At the time my personal motivation in doing a whole suite of works was the aesthetic superseding the political. I was captivated by the sensuous images of darkness and colour shades that I tried to capture in these paintings and drawings. Multitudes of people wearing a loose uniform of greenish yellow starkly contrasted with the burning embers of street fires, and thick black smoke from various car chemicals and building materials being immolated, darkening the sky. So many monuments to France’s history are contrasted by a new revolutionary fervour. I was attempting to create a sort of protest impressionism, colour swatches in the darkness of smoke and the light of fire.
But perhaps this is too a sort of romanticism, an aesthetic expression of a yearning for political possibilities outside of the confines of Globo-liberalism, because the political-aesthetic picture of current times produced by Globo-liberalism is so bland, Kitschy, its regime-approved protest art so vulgar and dehumanising, from flat design humans to Banksy. In other words, it sells you empty left-liberal sentimentalism. But my paintings are not meant to create a new counter political-aesthetic. In hindsight, these works are merely cartographic, depictions of a historical moment done as faithfully as I could. Art as a dramatic record of events, a window into vivid scenes that didn’t quite seem real.
Since the petering out of the Yellow Vests, and the periodic riots and public demonstrations in France, over everything from climate change to changes in pension law, there seems to be a jadedness and morose character to the “active politics” of the French. Each one seems to devolve into a public dance party, a more spectacle-driven and violent form of the same cynical and exhausted symbolic politics that lurches forth in most of the Western world. The same people smashing windows and lighting cars on fire went right back and voted for Macron again.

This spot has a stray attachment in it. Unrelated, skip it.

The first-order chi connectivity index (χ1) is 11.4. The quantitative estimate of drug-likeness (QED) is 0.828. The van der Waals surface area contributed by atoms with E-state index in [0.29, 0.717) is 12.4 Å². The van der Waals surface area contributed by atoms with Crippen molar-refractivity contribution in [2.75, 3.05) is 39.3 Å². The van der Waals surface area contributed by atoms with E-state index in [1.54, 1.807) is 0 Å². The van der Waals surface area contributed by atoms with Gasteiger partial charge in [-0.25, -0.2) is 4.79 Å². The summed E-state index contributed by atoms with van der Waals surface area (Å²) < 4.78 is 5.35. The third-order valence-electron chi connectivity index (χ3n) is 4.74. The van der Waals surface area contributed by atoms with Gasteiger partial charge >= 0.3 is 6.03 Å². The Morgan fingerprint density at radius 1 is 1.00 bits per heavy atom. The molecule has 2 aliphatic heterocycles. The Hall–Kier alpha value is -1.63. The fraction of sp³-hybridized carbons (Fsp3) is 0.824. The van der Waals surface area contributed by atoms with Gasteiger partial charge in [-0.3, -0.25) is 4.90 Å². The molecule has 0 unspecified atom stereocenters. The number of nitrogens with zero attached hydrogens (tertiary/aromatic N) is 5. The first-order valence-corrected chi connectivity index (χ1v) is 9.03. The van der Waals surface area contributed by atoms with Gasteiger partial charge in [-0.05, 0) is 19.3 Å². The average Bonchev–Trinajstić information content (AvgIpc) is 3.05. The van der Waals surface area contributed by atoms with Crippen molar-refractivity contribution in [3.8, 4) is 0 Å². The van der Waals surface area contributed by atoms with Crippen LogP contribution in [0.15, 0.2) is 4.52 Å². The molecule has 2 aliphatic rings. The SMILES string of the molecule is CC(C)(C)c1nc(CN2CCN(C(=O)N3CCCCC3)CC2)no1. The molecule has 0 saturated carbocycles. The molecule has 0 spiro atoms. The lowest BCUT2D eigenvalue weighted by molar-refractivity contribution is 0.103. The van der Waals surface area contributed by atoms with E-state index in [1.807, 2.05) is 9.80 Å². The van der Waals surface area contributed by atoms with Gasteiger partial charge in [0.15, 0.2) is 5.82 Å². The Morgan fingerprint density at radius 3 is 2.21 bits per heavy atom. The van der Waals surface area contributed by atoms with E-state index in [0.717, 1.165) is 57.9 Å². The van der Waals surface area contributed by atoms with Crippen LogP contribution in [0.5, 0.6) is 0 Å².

This calls into question the nature of a true syncretism between fringe left and right political coalitions that meet in the middle of society through public political rituals of demonstration and protest. Perhaps it is true that these sorts of protests and public events are merely vanities, and real politics in globalised liberalism is far away and above the direct means of resistance ordinary citizens have. In other words, managerialism, more than tyranny and ideological millenarianism could ever dream of, did away with the concerns and whims of the crowd.
But in the end, the Yellow Vests provided striking images, and for a time, provided an aesthetic politics which could provide a template for further populist movements which cross-cuts ideological and cultural boundaries. The Yellow Vests were very much of the times we are living in now, because it is the image, the aesthetic more than anything, especially in the online world, which informs and contorts the political.
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